"Rohlfs controls his part of the ice. When he's in
a corner, he's strong on the puck."
Berenson knows that his team is more complete and
competitive when Brown and Rohlfs are healthy.
"(Without them), we're not as big, we're not as physi-
cal, not as strong," Berenson said. "Certainly, (they) add
a dimension to our team that we need."

his Wednesday has been cir-
cled on my calendar for some
time now.
Why you ask? Is it because the whole
campus will be talking about how Mich-
igan was losing so badly to Illinois that
the Wolverines had to forfeit at halftime?
I hope not. Is it because Larry Harrison
and Daniel Horton will get their day in
court? Not exactly.
Feb. 9 has been on my radar because
it's a big day for the U.S. Men's National
Soccer team. Yes, that's right. The Red,
White and Blue will be taking on Trini-
dad and Tobago in the first of 10 games
it will have to play this year as part of
the final round of World Cup qualifying.
This means that I get to parade around
campus wearing my Chicago Fire jersey
with pride while few people notice and
even fewer care.
Ever since I found the 1990 World
Cup on TV at the age of seven, I have
always been enamored with international
soccer. I played a little, but my best soc-
cer memories have come from watching
the U.S. men play.
I remember when the World Cup was
played in the U.S. in 1994 and the Amer-
icans advanced into the Round of 16
because a Colombian defender acciden-
tally deflected the ball into his own net.
I also remember that the same defender
was shot upon his return home.
I remember getting up at five in the
morning two summers ago thinking
that the Americans had no chance
against Portugal and reigning World
Player of the Year Luis Figo. I then
remember never being so stunned
while watching a sporting event, as the
Americans - who would later advance

to the quarterfinals - took a 3-0 lead
and held on for a 3-2 win.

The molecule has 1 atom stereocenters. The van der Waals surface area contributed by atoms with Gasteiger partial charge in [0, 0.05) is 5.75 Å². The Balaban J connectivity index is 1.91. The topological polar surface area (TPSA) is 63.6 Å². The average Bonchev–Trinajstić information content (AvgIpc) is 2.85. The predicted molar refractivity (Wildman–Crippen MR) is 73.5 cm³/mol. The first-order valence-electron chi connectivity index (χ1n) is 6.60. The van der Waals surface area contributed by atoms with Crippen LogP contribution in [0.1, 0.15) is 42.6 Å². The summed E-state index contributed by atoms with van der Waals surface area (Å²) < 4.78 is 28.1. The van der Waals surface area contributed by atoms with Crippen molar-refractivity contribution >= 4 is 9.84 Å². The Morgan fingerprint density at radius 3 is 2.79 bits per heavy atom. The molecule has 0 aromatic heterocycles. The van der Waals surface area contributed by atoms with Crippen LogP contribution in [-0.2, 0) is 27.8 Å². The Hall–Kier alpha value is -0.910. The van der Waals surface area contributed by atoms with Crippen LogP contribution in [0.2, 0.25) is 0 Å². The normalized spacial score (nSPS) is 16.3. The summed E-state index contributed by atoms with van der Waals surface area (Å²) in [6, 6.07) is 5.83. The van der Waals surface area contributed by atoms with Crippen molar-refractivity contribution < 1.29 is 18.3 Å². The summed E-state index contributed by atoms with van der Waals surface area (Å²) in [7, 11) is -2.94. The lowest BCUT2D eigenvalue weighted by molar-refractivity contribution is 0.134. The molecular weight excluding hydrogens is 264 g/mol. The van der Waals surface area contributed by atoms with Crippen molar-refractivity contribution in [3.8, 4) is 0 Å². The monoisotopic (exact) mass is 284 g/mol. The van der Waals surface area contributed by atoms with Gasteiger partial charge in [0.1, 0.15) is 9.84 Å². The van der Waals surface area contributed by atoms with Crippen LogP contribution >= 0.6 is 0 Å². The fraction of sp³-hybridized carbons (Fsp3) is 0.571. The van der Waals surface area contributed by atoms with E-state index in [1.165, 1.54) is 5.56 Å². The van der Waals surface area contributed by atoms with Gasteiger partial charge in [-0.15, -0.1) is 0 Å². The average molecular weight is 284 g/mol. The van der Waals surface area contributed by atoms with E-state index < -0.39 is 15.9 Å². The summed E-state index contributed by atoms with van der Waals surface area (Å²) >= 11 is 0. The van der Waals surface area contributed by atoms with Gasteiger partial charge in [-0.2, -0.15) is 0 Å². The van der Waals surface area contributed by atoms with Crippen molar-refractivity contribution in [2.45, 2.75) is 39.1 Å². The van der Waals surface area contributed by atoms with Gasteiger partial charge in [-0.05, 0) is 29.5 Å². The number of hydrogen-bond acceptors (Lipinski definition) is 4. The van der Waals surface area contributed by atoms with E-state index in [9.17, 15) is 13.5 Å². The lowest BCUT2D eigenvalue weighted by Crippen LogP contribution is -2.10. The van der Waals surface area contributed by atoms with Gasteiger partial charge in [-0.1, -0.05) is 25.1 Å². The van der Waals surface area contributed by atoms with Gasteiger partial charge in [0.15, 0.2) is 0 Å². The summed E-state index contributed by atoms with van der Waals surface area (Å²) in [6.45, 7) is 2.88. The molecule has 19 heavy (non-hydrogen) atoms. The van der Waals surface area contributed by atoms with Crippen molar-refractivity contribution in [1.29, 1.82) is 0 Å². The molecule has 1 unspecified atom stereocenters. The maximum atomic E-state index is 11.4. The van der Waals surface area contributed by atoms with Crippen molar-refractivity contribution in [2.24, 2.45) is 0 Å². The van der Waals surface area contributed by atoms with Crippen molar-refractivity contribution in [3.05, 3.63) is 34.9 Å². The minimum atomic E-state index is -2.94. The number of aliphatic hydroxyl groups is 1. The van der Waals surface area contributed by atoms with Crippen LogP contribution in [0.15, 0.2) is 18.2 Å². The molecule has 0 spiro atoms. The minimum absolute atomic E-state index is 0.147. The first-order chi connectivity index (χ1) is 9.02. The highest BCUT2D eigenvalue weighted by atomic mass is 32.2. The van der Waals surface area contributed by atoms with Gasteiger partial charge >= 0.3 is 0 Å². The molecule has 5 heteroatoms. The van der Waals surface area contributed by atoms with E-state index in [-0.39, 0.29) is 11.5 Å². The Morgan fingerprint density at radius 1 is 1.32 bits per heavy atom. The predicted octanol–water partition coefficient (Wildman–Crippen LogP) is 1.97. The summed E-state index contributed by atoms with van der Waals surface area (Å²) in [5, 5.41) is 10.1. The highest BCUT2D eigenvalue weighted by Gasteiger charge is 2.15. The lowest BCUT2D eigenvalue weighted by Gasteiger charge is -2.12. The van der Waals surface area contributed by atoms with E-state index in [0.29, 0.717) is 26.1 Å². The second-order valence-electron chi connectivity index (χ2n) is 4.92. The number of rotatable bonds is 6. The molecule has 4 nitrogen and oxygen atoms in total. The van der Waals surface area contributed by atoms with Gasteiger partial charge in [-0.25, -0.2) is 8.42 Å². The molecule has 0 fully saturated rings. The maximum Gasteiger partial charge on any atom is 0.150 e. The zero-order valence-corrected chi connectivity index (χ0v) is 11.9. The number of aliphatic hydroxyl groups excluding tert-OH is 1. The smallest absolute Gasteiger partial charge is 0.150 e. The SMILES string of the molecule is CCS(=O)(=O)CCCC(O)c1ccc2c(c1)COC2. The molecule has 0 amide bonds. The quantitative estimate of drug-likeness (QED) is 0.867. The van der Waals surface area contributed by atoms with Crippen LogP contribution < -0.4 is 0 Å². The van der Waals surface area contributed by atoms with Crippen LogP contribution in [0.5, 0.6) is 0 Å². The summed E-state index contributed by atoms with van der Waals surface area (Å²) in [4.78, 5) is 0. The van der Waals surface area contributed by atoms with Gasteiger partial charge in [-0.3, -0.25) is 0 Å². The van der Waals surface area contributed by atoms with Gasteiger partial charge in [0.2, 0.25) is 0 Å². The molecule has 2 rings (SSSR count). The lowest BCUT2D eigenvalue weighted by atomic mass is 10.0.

Later, as the Internet made watch-
ing European soccer more accessible, I
started following the English Premier
League and Glasgow Celtic of the Scot-
tish Premierleague.
I have found that European soccer is
exciting because it is the most comparable
to college football, personally my favorite
sport. While most people find this com-
parison to be ludicrous, European soccer
leagues parallel American college sports
more than they do professional ones.
Ail the top European teams are
spread out across different country
leagues, like top college teams are
spread out across different conferences.
Similar to the way fans from different
parts of America bicker about which
conference is better, fans in Europe can
argue about the Italian Serie A or the
Spanish La Liga. European soccer fans
are able to travel to away games, just as
in college sports, because of the close
proximity between rivals.
Despite all this, the vast majority of
my family and friends know absolutely
nothing about soccer. Nor does most
of America. Thus it's very difficult to
be a soccer fan in America. I've tried
to become a fan of Major League Soc-
cer, but the atmosphere surrounding the
games has never really done it forme.
I'm instead left to salivate over the few
opportunities I have to watch first-rate
soccer action. Living in Chicago this
summer, I had a couple of these opportu-
nities when exhibitions came into Soldier
Field. Even then, it could not compare to
soccer in Europe.
I had a chance to see Manchester
United, England's most storied team,
play Bayern Munich, Germany's most
storied team, in a preseason exhibition;
A buddy of mine and I were so excited
that we bought tickets the moment they
went on sale and talked about the game
for months. During this whole time, our
hype superseded the fact that this was
a meaningless preseason game sched-
uled to reap money from soccer-starved
See HUNT, page 10


duo shows aggressiveness in loss

By Matt Singer
Daily Sports Writer
By any measure, driving to the hoop
isn't easy. The ballhandler must run fast
enough to get past a defender, must con-